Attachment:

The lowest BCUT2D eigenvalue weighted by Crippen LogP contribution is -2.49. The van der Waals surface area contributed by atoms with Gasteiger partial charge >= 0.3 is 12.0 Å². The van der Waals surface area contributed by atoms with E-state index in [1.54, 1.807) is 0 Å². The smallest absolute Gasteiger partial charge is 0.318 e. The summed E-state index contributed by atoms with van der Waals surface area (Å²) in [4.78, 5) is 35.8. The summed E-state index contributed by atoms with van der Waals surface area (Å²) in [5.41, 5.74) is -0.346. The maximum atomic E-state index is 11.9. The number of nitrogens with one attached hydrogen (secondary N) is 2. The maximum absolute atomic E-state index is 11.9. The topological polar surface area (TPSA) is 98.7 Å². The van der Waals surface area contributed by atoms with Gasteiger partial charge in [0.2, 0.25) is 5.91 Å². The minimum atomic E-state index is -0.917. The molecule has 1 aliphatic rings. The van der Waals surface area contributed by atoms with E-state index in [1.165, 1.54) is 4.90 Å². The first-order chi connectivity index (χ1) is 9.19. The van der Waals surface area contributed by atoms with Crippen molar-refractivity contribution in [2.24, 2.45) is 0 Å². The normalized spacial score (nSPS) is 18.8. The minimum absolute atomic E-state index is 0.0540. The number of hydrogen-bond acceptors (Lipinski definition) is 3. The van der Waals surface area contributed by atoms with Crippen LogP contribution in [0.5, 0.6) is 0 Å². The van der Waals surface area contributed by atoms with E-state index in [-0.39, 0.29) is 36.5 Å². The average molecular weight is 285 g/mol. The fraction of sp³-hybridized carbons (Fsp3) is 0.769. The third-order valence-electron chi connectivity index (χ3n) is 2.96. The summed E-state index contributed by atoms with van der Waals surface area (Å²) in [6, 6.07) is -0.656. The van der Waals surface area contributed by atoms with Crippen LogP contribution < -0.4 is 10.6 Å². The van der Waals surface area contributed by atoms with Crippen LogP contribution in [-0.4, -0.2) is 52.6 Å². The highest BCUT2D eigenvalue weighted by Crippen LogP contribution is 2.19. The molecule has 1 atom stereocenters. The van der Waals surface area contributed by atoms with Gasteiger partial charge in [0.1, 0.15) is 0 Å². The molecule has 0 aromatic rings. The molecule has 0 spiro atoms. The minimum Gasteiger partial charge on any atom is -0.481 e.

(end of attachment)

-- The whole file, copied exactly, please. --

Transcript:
The lowest BCUT2D eigenvalue weighted by Crippen LogP contribution is -2.49. The van der Waals surface area contributed by atoms with Gasteiger partial charge >= 0.3 is 12.0 Å². The van der Waals surface area contributed by atoms with E-state index in [1.54, 1.807) is 0 Å². The smallest absolute Gasteiger partial charge is 0.318 e. The summed E-state index contributed by atoms with van der Waals surface area (Å²) in [4.78, 5) is 35.8. The summed E-state index contributed by atoms with van der Waals surface area (Å²) in [5.41, 5.74) is -0.346. The maximum atomic E-state index is 11.9. The number of nitrogens with one attached hydrogen (secondary N) is 2. The maximum absolute atomic E-state index is 11.9. The topological polar surface area (TPSA) is 98.7 Å². The van der Waals surface area contributed by atoms with Gasteiger partial charge in [0.2, 0.25) is 5.91 Å². The minimum atomic E-state index is -0.917. The molecule has 1 aliphatic rings. The van der Waals surface area contributed by atoms with E-state index in [1.165, 1.54) is 4.90 Å². The first-order chi connectivity index (χ1) is 9.19. The van der Waals surface area contributed by atoms with Crippen molar-refractivity contribution in [2.24, 2.45) is 0 Å². The normalized spacial score (nSPS) is 18.8. The minimum absolute atomic E-state index is 0.0540. The number of hydrogen-bond acceptors (Lipinski definition) is 3. The van der Waals surface area contributed by atoms with Crippen LogP contribution in [0.5, 0.6) is 0 Å². The van der Waals surface area contributed by atoms with E-state index in [-0.39, 0.29) is 36.5 Å². The average molecular weight is 285 g/mol. The fraction of sp³-hybridized carbons (Fsp3) is 0.769. The third-order valence-electron chi connectivity index (χ3n) is 2.96. The summed E-state index contributed by atoms with van der Waals surface area (Å²) in [6, 6.07) is -0.656. The van der Waals surface area contributed by atoms with Crippen LogP contribution < -0.4 is 10.6 Å². The van der Waals surface area contributed by atoms with Crippen LogP contribution in [-0.4, -0.2) is 52.6 Å². The highest BCUT2D eigenvalue weighted by Crippen LogP contribution is 2.19. The molecule has 1 atom stereocenters. The van der Waals surface area contributed by atoms with Gasteiger partial charge in [0.1, 0.15) is 0 Å². The molecule has 0 aromatic rings. The molecule has 0 spiro atoms. The minimum Gasteiger partial charge on any atom is -0.481 e.